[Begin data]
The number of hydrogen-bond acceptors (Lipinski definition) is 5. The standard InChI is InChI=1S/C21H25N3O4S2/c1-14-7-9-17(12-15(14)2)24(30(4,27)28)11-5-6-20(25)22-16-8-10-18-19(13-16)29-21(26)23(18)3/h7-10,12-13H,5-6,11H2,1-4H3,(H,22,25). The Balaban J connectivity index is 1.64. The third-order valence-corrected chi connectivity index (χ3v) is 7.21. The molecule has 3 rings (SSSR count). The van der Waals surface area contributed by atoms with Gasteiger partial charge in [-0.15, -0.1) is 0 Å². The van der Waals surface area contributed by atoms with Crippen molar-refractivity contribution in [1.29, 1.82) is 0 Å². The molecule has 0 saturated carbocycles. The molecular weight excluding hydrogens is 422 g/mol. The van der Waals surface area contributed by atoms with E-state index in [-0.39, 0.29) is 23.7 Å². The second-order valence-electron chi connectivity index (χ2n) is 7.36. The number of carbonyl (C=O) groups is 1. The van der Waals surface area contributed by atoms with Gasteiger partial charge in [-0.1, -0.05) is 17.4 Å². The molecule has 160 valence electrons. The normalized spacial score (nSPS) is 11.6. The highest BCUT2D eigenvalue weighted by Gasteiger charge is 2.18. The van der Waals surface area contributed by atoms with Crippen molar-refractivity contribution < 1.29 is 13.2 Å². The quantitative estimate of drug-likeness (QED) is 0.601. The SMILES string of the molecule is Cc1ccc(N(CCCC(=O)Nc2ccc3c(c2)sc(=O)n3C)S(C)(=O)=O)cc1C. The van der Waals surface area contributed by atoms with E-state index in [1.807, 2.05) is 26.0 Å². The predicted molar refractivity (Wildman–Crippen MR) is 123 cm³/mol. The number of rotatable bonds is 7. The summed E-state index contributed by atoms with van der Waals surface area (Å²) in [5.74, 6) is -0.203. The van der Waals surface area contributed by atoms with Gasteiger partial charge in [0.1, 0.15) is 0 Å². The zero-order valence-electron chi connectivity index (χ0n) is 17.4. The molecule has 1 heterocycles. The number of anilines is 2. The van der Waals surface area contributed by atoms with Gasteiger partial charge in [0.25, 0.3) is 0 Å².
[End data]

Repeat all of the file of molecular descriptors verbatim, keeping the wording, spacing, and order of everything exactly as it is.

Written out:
The number of hydrogen-bond acceptors (Lipinski definition) is 5. The standard InChI is InChI=1S/C21H25N3O4S2/c1-14-7-9-17(12-15(14)2)24(30(4,27)28)11-5-6-20(25)22-16-8-10-18-19(13-16)29-21(26)23(18)3/h7-10,12-13H,5-6,11H2,1-4H3,(H,22,25). The Balaban J connectivity index is 1.64. The third-order valence-corrected chi connectivity index (χ3v) is 7.21. The molecule has 3 rings (SSSR count). The van der Waals surface area contributed by atoms with Gasteiger partial charge in [-0.15, -0.1) is 0 Å². The van der Waals surface area contributed by atoms with Crippen molar-refractivity contribution in [1.29, 1.82) is 0 Å². The molecule has 0 saturated carbocycles. The molecular weight excluding hydrogens is 422 g/mol. The van der Waals surface area contributed by atoms with E-state index in [-0.39, 0.29) is 23.7 Å². The second-order valence-electron chi connectivity index (χ2n) is 7.36. The number of carbonyl (C=O) groups is 1. The van der Waals surface area contributed by atoms with Gasteiger partial charge in [-0.1, -0.05) is 17.4 Å². The molecule has 160 valence electrons. The normalized spacial score (nSPS) is 11.6. The highest BCUT2D eigenvalue weighted by Gasteiger charge is 2.18. The van der Waals surface area contributed by atoms with Crippen molar-refractivity contribution < 1.29 is 13.2 Å². The quantitative estimate of drug-likeness (QED) is 0.601. The SMILES string of the molecule is Cc1ccc(N(CCCC(=O)Nc2ccc3c(c2)sc(=O)n3C)S(C)(=O)=O)cc1C. The van der Waals surface area contributed by atoms with E-state index in [1.807, 2.05) is 26.0 Å². The predicted molar refractivity (Wildman–Crippen MR) is 123 cm³/mol. The number of rotatable bonds is 7. The summed E-state index contributed by atoms with van der Waals surface area (Å²) in [5.74, 6) is -0.203. The van der Waals surface area contributed by atoms with Gasteiger partial charge in [0.1, 0.15) is 0 Å². The zero-order valence-electron chi connectivity index (χ0n) is 17.4. The molecule has 1 heterocycles. The number of anilines is 2. The van der Waals surface area contributed by atoms with Gasteiger partial charge in [0.25, 0.3) is 0 Å².